The Australian Taxation Office has a self managed super fund top 100. Among its greatest hits are the 100 SMSFs with the largest asset balances.
Note: This article by Tim Mackay was originally published in the Australian Financial Review. You can view it on the AFR website [here] ($paywall).
We all love reading top 100 lists. We argue over who should be in the Triple J’s Hottest 100 list.
We take pride in the two Australian companies in the Top 100 most valuable global brands’ list – Commonwealth Bank and ANZ. We avidly read The Australian Financial Review Rich List to see who are Australia’s 76 billionaires.
The Australian Taxation Office (ATO) has announced it has a self managed super fund (SMSF) top 100. Among its greatest hits are the 100 SMSFs with the largest asset balances.
The ATO has offered a rare glimpse of its more detailed, confidential data on self managed super funds. Gabriele Charotte
Combined, these 100 funds control more than $7.9 billion. That’s an average fund balance of $79 million each, an impressive sum. They control 1 per cent of all SMSF funds totalling $755 billion.
If you’re on the list, congratulations, you’re set for a luxurious retirement. However, your SMSF is now firmly on the ATO’s radar so be careful and make sure you follow all the rules.
While most readers won’t fall into this group, it still makes for fascinating analysis. It also adds flavour to other little nuggets of information trickled out by the ATO over time.
For instance, in 2016 the ATO revealed six funds hold more than $100 million each. We don’t know who they are (due to privacy rules) but I’d guess we would recognise the surnames of those who have been on the AFR Rich List the longest (it takes time to contribute to your SMSF).
The ATO also revealed in 2018 that 5600 SMSF members have a balance of more than $5 million (compared to only 420 APRA fund members with more than $5 million). So we have some understanding of the top end of the SMSF market.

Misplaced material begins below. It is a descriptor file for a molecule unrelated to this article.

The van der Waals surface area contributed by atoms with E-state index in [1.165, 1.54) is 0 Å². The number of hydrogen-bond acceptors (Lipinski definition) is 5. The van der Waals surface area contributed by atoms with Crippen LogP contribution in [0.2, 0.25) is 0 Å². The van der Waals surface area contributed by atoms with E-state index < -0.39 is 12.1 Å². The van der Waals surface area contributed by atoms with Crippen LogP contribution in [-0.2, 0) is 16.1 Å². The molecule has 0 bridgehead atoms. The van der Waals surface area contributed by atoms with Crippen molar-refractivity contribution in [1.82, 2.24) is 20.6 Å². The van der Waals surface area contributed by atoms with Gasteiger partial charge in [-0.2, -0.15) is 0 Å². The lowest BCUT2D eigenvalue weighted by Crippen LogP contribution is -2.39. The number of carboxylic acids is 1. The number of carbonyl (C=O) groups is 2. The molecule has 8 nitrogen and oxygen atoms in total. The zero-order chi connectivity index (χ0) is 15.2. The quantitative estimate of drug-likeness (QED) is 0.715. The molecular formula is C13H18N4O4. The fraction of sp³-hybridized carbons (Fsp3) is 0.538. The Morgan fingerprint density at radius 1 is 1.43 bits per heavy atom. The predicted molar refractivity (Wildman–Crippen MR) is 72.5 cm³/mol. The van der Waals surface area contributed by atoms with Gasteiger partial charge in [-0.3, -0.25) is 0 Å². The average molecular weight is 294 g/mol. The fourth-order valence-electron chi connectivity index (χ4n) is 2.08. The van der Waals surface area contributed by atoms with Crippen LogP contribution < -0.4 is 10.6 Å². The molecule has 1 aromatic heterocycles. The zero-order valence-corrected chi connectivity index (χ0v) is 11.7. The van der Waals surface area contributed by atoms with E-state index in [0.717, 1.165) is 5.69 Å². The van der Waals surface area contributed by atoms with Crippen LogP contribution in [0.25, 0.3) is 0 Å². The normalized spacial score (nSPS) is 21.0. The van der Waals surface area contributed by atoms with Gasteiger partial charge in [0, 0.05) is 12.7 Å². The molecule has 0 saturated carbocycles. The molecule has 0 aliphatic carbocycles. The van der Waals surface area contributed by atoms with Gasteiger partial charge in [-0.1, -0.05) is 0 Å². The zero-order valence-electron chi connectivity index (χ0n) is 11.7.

The SMSF Top 100 list was one of the fascinating insights revealed by Dana Fleming, the ATO assistant commissioner for self managed superannuation, in a recent speech. These are facts the ATO knows intimately but for us it is a rare glimpse of the ATO’s more detailed, confidential data.
For 20 years now the ATO has regulated SMSFs, so they know more about SMSFs than anyone. On the few occasions the ATO speaks publicly, I heed the advice from the TV show ‘Allo ‘Allo: “Listen very carefully, I shall say zis only once.”
The ATO announced that it is using its SMSF Top 100 list to target aggressive tax planning arrangements. Working in a co-ordinated way, the private wealth and the SMSF areas of the ATO are ensuring wealthy individuals are adhering to all the rules in their entire tax affairs.
Of the SMSF top 100, the ATO has identified 35 funds deserving a deeper analysis of their activities. Of these, the ATO private wealth area identified 13 funds with members who were taxpayers of interest based on their overall tax affairs; while 16 reported contraventions in their SMSF audit.
Others are targeted due to their use of Limited Recourse Borrowing Arrangements (LRBA); their use of non-arm’s length arrangements; and, most interestingly, what Ms Fleming termed funds with “rapid and excessive asset growth rates” of 10 per cent over the past four years.
Remember, we are talking about SMSFs with an average fund balance of $79 million so “excessive asset growth rates” will involve significant sums. While there can be good reasons for rapid growth, the ATO lists some factors that could be behind “excessive” growth.
Running a property development business in the SMSF is one of the ATO’s red flags. Another is revaluation of assets (listed and unlisted securities). It is difficult to guess what the problem may be with revaluing listed investments (they are marked-to-market, which should be fairly objective) but the subjective valuing of unlisted investments can give greater scope for creative accounting.
Another is the use of “LRBAs to acquire commercial properties sitting outside the SMSF but within the group,” according to Ms Fleming. For example, this could cover a property unit trust structure.
The ATO is coy on revealing more on their excessive asset growth rates analysis as this is a live project into wealthy taxpayers who retain excellent lawyers. Apparently “several [have been] identified for escalation to review or audit”, so watch this space.
If you haven’t made the Top 100 list yet, you should still be mindful of the SMSF areas of concern raised by the ATO – LRBAs; property development; unlisted investments; and non-arm’s length transactions.
You can view the original Australian Financial Review article by Tim Mackay ‘Top 100 SMSFs control $8 billion’ in PDF format below.
Other Australian Financial Review articles by Tim Mackay that you may find interesting:
- Industry funds’ DIY options could help you keep franking credits
- Complexity helps justify fees
- Top 100 SMSFs control $8 billion
- Banking royal commission: what SMSF investors need to know
- An SMSF action plan for 2019 to keep your fund running smoothly
- Why inviting your kids into SMSF is a bad idea
- SMSF tips: How to simplify your self-managed superannuation fund
- How to keep your SMSF alive
- When to close your SMSF
- Why SMSF advisers need to lift their game
- SMSF tips: Should you really set up a self-managed superannuation fund?
- Who to include in your self-managed super fund